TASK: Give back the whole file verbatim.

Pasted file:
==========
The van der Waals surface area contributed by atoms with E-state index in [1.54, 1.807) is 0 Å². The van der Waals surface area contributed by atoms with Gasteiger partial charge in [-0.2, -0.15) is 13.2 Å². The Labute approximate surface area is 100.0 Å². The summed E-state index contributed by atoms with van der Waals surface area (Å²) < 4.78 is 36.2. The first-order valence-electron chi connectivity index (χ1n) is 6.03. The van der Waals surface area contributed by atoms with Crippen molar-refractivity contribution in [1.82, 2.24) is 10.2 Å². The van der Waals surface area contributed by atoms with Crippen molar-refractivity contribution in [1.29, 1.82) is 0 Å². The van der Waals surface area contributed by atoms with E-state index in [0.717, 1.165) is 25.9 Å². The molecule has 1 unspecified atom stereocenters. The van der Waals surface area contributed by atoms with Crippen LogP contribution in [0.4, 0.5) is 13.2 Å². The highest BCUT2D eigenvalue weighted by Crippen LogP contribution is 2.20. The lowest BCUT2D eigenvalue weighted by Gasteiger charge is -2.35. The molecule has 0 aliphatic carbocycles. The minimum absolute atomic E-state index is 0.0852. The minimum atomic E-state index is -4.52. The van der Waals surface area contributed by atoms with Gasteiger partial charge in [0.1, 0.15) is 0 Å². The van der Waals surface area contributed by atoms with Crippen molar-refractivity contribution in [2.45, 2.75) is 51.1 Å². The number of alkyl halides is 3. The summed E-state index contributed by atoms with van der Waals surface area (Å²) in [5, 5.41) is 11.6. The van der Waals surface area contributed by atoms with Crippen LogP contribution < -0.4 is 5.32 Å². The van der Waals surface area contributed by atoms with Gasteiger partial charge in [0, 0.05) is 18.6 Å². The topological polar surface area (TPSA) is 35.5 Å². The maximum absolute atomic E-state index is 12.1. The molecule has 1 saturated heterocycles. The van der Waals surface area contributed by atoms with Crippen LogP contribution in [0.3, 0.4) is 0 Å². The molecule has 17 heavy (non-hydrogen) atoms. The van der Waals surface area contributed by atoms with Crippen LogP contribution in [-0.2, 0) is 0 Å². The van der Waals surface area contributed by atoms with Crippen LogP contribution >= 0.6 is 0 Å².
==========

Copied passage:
The van der Waals surface area contributed by atoms with E-state index in [1.54, 1.807) is 0 Å². The van der Waals surface area contributed by atoms with Gasteiger partial charge in [-0.2, -0.15) is 13.2 Å². The Labute approximate surface area is 100.0 Å². The summed E-state index contributed by atoms with van der Waals surface area (Å²) < 4.78 is 36.2. The first-order valence-electron chi connectivity index (χ1n) is 6.03. The van der Waals surface area contributed by atoms with Crippen molar-refractivity contribution in [1.82, 2.24) is 10.2 Å². The van der Waals surface area contributed by atoms with Crippen molar-refractivity contribution in [1.29, 1.82) is 0 Å². The van der Waals surface area contributed by atoms with E-state index in [0.717, 1.165) is 25.9 Å². The molecule has 1 unspecified atom stereocenters. The van der Waals surface area contributed by atoms with Crippen LogP contribution in [0.4, 0.5) is 13.2 Å². The highest BCUT2D eigenvalue weighted by Crippen LogP contribution is 2.20. The lowest BCUT2D eigenvalue weighted by Gasteiger charge is -2.35. The molecule has 0 aliphatic carbocycles. The minimum absolute atomic E-state index is 0.0852. The minimum atomic E-state index is -4.52. The van der Waals surface area contributed by atoms with Gasteiger partial charge in [0.1, 0.15) is 0 Å². The van der Waals surface area contributed by atoms with Crippen molar-refractivity contribution in [2.45, 2.75) is 51.1 Å². The number of alkyl halides is 3. The summed E-state index contributed by atoms with van der Waals surface area (Å²) in [5, 5.41) is 11.6. The van der Waals surface area contributed by atoms with Crippen LogP contribution < -0.4 is 5.32 Å². The van der Waals surface area contributed by atoms with Gasteiger partial charge in [0, 0.05) is 18.6 Å². The topological polar surface area (TPSA) is 35.5 Å². The maximum absolute atomic E-state index is 12.1. The molecule has 1 saturated heterocycles. The van der Waals surface area contributed by atoms with Crippen LogP contribution in [0.3, 0.4) is 0 Å². The molecule has 17 heavy (non-hydrogen) atoms. The van der Waals surface area contributed by atoms with Crippen LogP contribution in [-0.2, 0) is 0 Å². The van der Waals surface area contributed by atoms with Crippen LogP contribution >= 0.6 is 0 Å².